“I understand, but I’m on a very limited budget. I may look like a rich American (my wallet actually did have trouble closing with the three thousand pounds all in hundreds, but that was because I needed to exchange it for Euros later; I couldn’t keep withdrawing from ATMs and getting charged seven bucks each time…) But in reality I have very little money, and it needs to last me. I spent four hundred dollars in the last day, so please, I’m sorry, but this is the best I can do.” Again the little man looked to the guide, who nodded and said, “It is okay.” I tried to remain buoyant after this, knowing that there was more to come.

And indeed, after we exited the walls of the park, my guide asked for more after I gave him a hundred pounds. “I take American bills too,” he said. So I took out my last American money, a Lincoln and still he said, “Some people give fifty, a hundred dollars. This is only twenty-five dollars.” “I know!” I said, “That’s a good amount of money for me. I’m sorry I can’t tip you more, but I’m on a very strict budget.” And here I imagined my Granny saying “Tough. It’s not their money they’re giving away. They’re used to getting more out of people. Well toooo bad!” And I felt better.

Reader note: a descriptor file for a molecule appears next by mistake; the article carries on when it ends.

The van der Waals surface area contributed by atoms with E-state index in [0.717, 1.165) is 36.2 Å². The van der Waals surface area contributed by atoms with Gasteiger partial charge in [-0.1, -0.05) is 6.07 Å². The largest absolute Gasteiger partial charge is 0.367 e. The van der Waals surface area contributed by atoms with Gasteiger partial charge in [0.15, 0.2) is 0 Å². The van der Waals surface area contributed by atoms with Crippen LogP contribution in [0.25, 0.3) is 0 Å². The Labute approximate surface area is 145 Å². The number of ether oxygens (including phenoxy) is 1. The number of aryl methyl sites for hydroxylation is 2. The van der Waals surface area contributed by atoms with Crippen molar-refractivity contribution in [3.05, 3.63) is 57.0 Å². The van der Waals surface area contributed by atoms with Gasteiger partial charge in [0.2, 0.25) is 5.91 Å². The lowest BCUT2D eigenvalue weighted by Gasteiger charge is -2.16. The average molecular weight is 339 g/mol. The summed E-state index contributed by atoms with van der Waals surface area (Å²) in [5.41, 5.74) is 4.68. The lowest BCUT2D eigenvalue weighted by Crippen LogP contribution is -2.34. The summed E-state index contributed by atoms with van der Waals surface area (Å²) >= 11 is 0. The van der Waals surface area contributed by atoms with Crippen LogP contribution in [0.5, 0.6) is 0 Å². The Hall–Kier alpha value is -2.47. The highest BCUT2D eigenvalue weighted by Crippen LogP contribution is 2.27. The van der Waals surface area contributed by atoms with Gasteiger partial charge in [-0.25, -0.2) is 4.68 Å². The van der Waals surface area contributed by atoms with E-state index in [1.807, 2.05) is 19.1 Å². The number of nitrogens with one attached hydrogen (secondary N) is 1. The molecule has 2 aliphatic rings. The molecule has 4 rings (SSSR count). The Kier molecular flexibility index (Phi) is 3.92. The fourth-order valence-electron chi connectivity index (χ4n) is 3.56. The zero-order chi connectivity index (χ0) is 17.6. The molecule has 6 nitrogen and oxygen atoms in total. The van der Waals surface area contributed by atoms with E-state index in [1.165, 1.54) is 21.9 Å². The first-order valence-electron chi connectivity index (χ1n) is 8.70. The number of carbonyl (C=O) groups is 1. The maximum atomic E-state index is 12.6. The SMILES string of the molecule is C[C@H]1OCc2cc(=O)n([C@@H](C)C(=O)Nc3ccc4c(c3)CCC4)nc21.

We rode through stables, past mangy horses and past nicer ones. A boy led a beautiful brown Arabian horse with a heavy vein running along its belly. I commented on his beauty, feeling better that we were able to talk to smooth over any weirdness remaining after he didn’t get the tip he wanted. “Yes, these horses can cost a million dollars.” Ahead was a gorgeous white horse with a shiny mane and a long white tail. “That one is beautiful.” “Yes,” he said, “She is kept for breeding.” And the boy who led her turned her around. As she passed, the horse my guide rode reared his head, smelling this beautiful female. I laughed, “He thinks so too.”

We got to the papyrus museum and when they offered me strong Egyptian tea and bottled water, I knew they expected me to tip them too. Wael was very informative, excited and and enthusiastic about teaching me how they made papyrus, by thinly slicing the river plant and drying it, re-soaking it and pounding it. He showed me a picture of the Last Judgement, and told me that if I knew the answer to this question I would get a treat. Nubis weighs the heart and the feather (symbol of justice) in determining whether a man goes to hell or not. I knew that a man’s actions are worth more than his words and so I said, indeed, if the heart is heavier he goes to hell because while his intentions may have been good, his actions were not. He hi-5ed me.